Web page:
14F, 22F, 23A, 29A and 32 C.E.T. in support of his contention that the use of the word AND has been made to join two different and distinct products. According to Shri Bedi, in Tariff Item 15 (1) the use of the word AND shows that household and laundry soap are different and distinct products and the word AND is disjunctive and not conjunctive.

He also pointed out that in Notification No. 19/84, household and laundry soaps have been shown differently because exemption was granted to laundry soap only and not to household soaps.

16. Shri Soli Sorabjee, Senior Advocate who supplemented the arguments of Shri Bedi submitted that the words of exclusion cannot be used while interpreting the tariff entry. According to him, in a taxing Statute there is no room for any intendment but regard must be had to the clear meaning of the words. According to him, the Tariff Item 15 (1) C.E.T.clearly lays down that household and laundry soaps are two different products. 'Kalpa' and 'Oasis' soap in commercial parlance, are household soaps and the scope of household soap is not limited to washing soap only. According to Shri Soli Sorabjee, in the absence of any word of limitation, the term should be given full scope and, therefore, the products 'Kalpa' and 'Oasis' soaps manufactured by the respondents should fall under household soaps and classifiable under Tariff Item No. 15 (1) C.E.T. He drew our attention towards some certificates produced from dealers of soaps in support of his contention that 'Kalpa' and 'Oasis' soaps are used for household purposes and they are generally known as household soaps. Drawing our attention towards the Dictionary meaning of the word 'Household', he pointed out that Household means pertaining to the house and the family. 'Kalpa' and 'Oasis' soap are used for bathing purposes in the house by the family and, therefore, they are household soaps falling under Tariff Item No. 15(1)-C.E.T. He cited a decision of Supreme Court M/s. Hansraj Gordhandas v. H.H. Dave, Assistant Collector of Central Excise, Surat [AIR 1970 S.C. 755] in support of his contention that the words of exclusion cannot be used while interpreting the tariff entry.

According to him the findings of the Assistant Collector that the terms Household soap excludes the toilet soap cannot be said to be legal and justified. Household soaps also include toilet soap.

17. The next submission made by Shri Soli Sorabjee, Senior Advocate is that, for purposes of interpretation of fiscal statute, if two interpretations are open, the one which is beneficial to the assessee should be adopted. Burden is always on the revenue to show and prove that a particular product is to be classified under a particular tariff item. In this case the revenue has not discharged the burden of proof by producing any evidence of commercial understanding in trade parlance that 'Kalpa' and 'Oasis' are not covered in the category of Household soap.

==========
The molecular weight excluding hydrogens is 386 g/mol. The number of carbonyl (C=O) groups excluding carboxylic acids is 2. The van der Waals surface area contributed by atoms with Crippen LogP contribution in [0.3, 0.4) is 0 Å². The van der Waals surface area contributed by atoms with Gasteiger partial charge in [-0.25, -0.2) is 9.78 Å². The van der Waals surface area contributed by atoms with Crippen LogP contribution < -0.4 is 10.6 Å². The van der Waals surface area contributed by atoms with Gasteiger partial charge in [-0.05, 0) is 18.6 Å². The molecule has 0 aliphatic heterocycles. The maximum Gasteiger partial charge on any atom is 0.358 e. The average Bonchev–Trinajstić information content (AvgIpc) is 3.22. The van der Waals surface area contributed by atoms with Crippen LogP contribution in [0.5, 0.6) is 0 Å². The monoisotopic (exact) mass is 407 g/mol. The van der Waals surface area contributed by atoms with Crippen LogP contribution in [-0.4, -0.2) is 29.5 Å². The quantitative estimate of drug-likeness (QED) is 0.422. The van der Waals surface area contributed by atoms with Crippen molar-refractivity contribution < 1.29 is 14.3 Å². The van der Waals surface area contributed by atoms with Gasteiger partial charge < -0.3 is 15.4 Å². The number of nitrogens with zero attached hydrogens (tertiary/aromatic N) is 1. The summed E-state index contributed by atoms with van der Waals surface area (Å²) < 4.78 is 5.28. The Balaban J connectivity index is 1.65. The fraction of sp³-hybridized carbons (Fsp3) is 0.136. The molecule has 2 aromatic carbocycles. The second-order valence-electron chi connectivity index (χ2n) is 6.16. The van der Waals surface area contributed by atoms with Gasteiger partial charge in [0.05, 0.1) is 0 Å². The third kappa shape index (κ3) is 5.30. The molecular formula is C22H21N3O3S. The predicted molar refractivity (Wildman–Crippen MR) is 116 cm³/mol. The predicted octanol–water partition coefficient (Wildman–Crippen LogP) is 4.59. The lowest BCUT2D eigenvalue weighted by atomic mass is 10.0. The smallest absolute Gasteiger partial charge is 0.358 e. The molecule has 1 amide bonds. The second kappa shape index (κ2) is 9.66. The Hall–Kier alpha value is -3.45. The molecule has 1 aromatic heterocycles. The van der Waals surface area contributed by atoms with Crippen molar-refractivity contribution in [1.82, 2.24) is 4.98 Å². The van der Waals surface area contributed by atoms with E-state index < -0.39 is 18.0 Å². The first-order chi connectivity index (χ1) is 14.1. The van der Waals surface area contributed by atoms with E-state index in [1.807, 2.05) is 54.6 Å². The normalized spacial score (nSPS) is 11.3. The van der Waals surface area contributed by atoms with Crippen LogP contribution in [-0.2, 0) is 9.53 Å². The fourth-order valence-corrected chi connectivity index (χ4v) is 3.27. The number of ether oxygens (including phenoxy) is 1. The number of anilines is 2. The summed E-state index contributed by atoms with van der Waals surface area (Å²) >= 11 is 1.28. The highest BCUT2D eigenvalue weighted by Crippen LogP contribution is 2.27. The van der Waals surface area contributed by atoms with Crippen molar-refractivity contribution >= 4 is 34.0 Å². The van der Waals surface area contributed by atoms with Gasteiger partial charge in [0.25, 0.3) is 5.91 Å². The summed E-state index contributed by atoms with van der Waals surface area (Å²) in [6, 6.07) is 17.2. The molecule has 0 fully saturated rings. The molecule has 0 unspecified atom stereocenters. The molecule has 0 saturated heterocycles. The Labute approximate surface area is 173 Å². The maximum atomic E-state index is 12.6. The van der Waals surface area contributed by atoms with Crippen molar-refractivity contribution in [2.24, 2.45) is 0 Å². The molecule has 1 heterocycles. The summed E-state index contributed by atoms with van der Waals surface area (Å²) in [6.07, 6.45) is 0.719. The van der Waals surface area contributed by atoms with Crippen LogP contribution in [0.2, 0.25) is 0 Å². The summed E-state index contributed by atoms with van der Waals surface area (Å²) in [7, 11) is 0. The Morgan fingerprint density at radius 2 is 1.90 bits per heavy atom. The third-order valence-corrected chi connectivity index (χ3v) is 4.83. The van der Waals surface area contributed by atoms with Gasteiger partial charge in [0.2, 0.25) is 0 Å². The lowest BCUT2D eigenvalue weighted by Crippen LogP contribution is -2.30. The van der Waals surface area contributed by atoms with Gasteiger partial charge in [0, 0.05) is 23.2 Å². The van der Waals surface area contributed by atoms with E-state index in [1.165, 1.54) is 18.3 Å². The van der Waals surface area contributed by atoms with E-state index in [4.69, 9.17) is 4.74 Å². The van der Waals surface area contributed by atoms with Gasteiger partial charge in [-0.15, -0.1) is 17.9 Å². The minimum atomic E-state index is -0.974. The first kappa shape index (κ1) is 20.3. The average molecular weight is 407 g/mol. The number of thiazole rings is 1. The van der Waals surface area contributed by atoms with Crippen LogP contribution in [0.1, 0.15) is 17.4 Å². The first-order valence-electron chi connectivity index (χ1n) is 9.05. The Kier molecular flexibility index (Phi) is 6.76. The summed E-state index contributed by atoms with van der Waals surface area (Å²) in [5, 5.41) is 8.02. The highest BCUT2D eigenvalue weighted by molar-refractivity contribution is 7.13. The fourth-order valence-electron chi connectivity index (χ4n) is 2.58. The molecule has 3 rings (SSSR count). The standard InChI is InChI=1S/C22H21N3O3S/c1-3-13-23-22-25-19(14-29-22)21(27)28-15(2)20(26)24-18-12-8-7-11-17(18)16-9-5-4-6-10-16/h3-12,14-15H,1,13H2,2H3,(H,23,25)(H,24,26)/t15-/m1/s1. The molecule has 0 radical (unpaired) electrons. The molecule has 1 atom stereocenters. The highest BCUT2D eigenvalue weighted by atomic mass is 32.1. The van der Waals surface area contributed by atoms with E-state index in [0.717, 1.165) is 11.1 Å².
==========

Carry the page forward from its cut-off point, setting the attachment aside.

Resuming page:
18. The next submission made by Shri Soli Sorabjee the learned advocate, is that the rule of contemporanea expositio cannot be made applicable in the present case because the approach to be adopted in construeing excise tariff is the principle of commercial understanding in trade parlance. It is the commercial understanding in trade parlance which prevails and there is no sense in applying the executive instructions when the evidence of commercial understanding in trade parlance is available. Referring to the decision of the Hon'ble Supreme Court in Verghese case (Supra) the learned advocate pointed out that ratio of that decision is not applicable in the present case. That case was under the Income-tax Act where the question of commercial understanding in trade parlance was not involved. According to Shri Soli Sorabjee the learned advocate, the Budget Instructions are in the shape of executive instructions and cannot be made applicable by invoking the rule of contemporanea expositio.

19. Regarding the speech of the Minister of Finance made by him on 28-2-1979 while piloting the Finance Bill, 1979-80, Shri Soli Sorabjee argued that the speeches made on the floor of the House cannot be made use of for interpreting a particular tariff item. He cited three decisions of the Hon'ble Supreme Court reported in AIR 1952 S.C. 369, AIR 1976 S.C. 10 and AIR 1973 S.C. 1214 in support of his contention that speeches made in the Legislature cannot be made use of for the purpose of interpreting statutory provisions.

20. The last submission made by Shri Soli Sorabjee is that in 'Encyclopaedia of Chemical Technology', Third Edition-Volume 21 by Kirk Othmer at Pages 178 and 179, toilet soaps have been shown to be household soaps. According to Mr. Soli Sorabjee, there are only two types of soaps-household soaps and non-household soaps. Bathing soaps i.e. toilet soaps like 'Kalpa' & 'Oasis' come within the purview of household soaps and the Collector (Appeals), New Delhi has rightly classified them under Tariff Item No. 15(1)-CET, as household soaps.

There is no justification for reversing the findings of the Collector (Appeals) which are based on merits of the case.

21. Whether the word 'and' used in the Tariff Item 15(1) appearing between the words 'household' and 'laundry' is conjunctive or disjunctive does not matter much in deciding the controversy before us.